Hope sustains US Sikh victim’s kin
Punjab Singh spent a lifetime preaching the Sikh principles of optimism and hope the very principles that his family now relies upon to sustain them during his slow recovery from being shot in the head two years ago by a white supremacist.chandigarh Updated: Aug 04, 2014 23:07 IST
Punjab Singh spent a lifetime preaching the Sikh principles of optimism and hope the very principles that his family now relies upon to sustain them during his slow recovery from being shot in the head two years ago by a white supremacist.
Punjab, 66, can neither move nor speak. Doctors say his injuries were so severe that he may never recover further. But his family refuses to give up hope, saying that with prayers and God’s grace, anything is possible.
“We never lose hope,” his elder son, Raghuvinder Singh, said. Sikhism teaches forgiveness and peace, as well as the idea of living in ‘chardi kala (state of constant optimism). It’s that spirit from which the family draws its strength. There is no anger at the shooter, no agonising over why such a bad thing happened to a good person.
“My father never teaches me anger to anyone. He teaches me to always be in chardi kala,” Raghuvinder said. “I respect that and I practise that.”
Punjab, an internationally known Sikh priest, was wounded on August 5, 2012, when a gunman opened fire at the gurdwara in the Milwaukee suburb of Oak Creek. Six worshippers were killed. The motive of the gunman (Wade Michael Page), who killed himself, is still unknown.
Punjab was in a bedroom at the gurdwara that morning. When he heard gunfire, he tried to barricade himself, but the gunman forced the door open far enough to reach his handgun inside and shoot Punjab in the face.
He was in coma for two months, and a pair of subsequent strokes nearly paralysed his left side. Today, he can blink his eyes to answer yes or no. While Punjab can’t speak, Raghuvinder said his greatest prayer was to hear his father’s voice again so he could learn what happened that day. Punjab now lives in a nursing home in southeast Wisconsin.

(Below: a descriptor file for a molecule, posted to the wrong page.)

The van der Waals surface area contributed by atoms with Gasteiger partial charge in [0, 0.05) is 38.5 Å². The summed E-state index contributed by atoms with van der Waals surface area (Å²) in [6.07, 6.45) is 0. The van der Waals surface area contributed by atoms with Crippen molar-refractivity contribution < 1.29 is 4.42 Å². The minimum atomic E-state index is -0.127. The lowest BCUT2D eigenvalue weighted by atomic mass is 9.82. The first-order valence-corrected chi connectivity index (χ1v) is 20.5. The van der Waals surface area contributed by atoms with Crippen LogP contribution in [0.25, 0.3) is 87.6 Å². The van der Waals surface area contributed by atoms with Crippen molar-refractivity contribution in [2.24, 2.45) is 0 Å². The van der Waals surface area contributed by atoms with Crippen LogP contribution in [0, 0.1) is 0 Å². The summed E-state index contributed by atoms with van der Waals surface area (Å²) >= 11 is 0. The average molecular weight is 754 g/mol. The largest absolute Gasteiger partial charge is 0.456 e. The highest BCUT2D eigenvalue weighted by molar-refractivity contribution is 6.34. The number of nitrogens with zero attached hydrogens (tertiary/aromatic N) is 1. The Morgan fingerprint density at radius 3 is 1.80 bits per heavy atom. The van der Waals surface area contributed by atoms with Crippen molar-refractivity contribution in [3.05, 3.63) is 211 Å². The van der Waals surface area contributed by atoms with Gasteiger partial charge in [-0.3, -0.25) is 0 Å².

Raghuvinder and his younger brother, Jaspreet Singh, used to maintain 24-hour vigil at their father’s bedside, alternating shifts and sleeping in a bed next to his.
They changed their routines after Raghuvinder, 44, returned to his job as a priest at gurdwara in Glen Rock, New Jersey. He returned to Milwaukee last week for memorial services that last through Tuesday, the second anniversary of the tragedy.
His mother and Jaspreet remained in Milwaukee ever since they arrived from India, days after the shooting.
With the aid of federal officials, Jaspreet has been able to keep getting his six-month visitor visas renewed. When at home, he Skypes with his wife in New Delhi and with the one-year-old daughter he has never met. Ekampreet was born after he left India.
“Yes, I want to hold my daughter. But in the Sikh religion, if you are serving your mother and father it’s like you’re serving God,” he said.
Their mother, Kulwant Kaur, spends her days alternating between visiting her husband and worshipping at the gurdwara where he was shot. She, too, remains optimistic, drawing strength from the Sikhs around the world who pray for her husband.